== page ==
Let’s get this straight right off—I am not the kind of person who can easily just ‘do nothing’. I am constantly in motion. From the moment I get out of bed I am ‘in it’—mind running too fast, body in motion—moving!
Actually, I am in admiration of the people who can slowly enter the day, calmly and gently walking into the world. It is an art as far as I’m concerned. I am convinced that people who can ‘rest’ during the day are on to something—they are going to live forever. I have a friend—a hard physical worker—who goes home in the middle of the day to take a rest. You can often find him in his yard just reading in the middle of the day. I am in awe! Me on the other hand, I fly around in a frenzy of activity, jumping from one thing to the next, juggling my To-Do Today list like a masterful circus performer—all balls in the air, all in motion.
But the other day, for some reason I cannot recall (the mind blurs in the midst of my kind of activity!), I found myself sitting in my back yard mid-day doing, well, nothing. In that uncharacteristic moment of quiet nothingness I noticed that the old orchid I had tossed out there when it was ‘done’ in the house had magnificently come into full bloom again. This had happened before with this undying survivor, but this was the first time that I truly saw it. Like a floral phoenix this discarded, forgotten basket of nature had bloomed again more beautifully than ever before. I had done nothing—given it no care, no thought at all in my busy life, but here it was gracing me with its magnificence. I just sat there. I didn’t go pick up the dry cleaning, make five calls and take three Instagram photos all at the same time. I just sat—in quiet—nothing.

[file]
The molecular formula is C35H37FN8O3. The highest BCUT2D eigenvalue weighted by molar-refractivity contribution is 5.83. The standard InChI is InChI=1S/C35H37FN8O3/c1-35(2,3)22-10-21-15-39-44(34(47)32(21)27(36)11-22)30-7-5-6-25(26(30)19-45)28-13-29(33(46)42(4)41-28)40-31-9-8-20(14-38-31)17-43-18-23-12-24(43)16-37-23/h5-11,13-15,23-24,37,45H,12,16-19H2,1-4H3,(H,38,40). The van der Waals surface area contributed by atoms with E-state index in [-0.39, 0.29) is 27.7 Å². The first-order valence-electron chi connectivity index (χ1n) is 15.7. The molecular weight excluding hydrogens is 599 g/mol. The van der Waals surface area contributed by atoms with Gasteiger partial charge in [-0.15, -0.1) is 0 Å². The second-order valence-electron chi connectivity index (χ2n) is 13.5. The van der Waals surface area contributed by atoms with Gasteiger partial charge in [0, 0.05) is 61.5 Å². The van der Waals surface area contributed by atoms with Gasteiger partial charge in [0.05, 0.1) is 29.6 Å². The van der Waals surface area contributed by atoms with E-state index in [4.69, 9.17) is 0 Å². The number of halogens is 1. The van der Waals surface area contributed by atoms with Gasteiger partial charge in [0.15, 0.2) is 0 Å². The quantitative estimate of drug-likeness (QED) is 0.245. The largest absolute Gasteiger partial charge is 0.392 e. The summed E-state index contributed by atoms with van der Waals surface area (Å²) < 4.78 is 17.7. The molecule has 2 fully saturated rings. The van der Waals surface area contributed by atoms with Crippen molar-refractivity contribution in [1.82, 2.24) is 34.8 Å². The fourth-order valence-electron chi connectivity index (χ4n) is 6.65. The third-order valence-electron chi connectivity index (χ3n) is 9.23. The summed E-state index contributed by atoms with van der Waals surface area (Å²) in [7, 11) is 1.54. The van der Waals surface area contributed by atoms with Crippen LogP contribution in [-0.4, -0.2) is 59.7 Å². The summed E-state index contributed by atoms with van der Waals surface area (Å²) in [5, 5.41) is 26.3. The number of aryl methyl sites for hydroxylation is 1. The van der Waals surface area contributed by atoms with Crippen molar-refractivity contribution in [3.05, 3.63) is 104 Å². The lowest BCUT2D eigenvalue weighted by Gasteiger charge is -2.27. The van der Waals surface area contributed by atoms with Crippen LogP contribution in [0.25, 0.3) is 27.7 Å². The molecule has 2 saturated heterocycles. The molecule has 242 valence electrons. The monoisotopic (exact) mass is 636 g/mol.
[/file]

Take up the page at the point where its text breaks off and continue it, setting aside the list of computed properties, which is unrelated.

And let me tell you what happened—I felt calm and at peace. My internal clock seemed to tick a bit slower. It felt good—really good. And suddenly I saw it so clearly: In all my movement, activity, constant motion why was there always so much not yet done? Why did the list stay long and the pressure stay high? With all of my constant going why weren’t more tasks getting finished–an orderly completion of the things that needed to be done. Was I just running around and between them—a constant obstacle course with only a marginal completion? I’m not sure but I do know that for the rest of that day I walked through things, one at a time, and saw completion of each one before I entered into the next. By the end of that day, I felt different. I felt like I really did get things done. I felt a quiet sense of completion and success.
I’m not sure if I can stay with that shift into a steady less frantic pace, but I do know that doing nothing that day made a difference. It gave me a moment of space to see things clearly. And it made me feel good. Maybe next time I’ll even take a nap—after all, it might help me to live forever!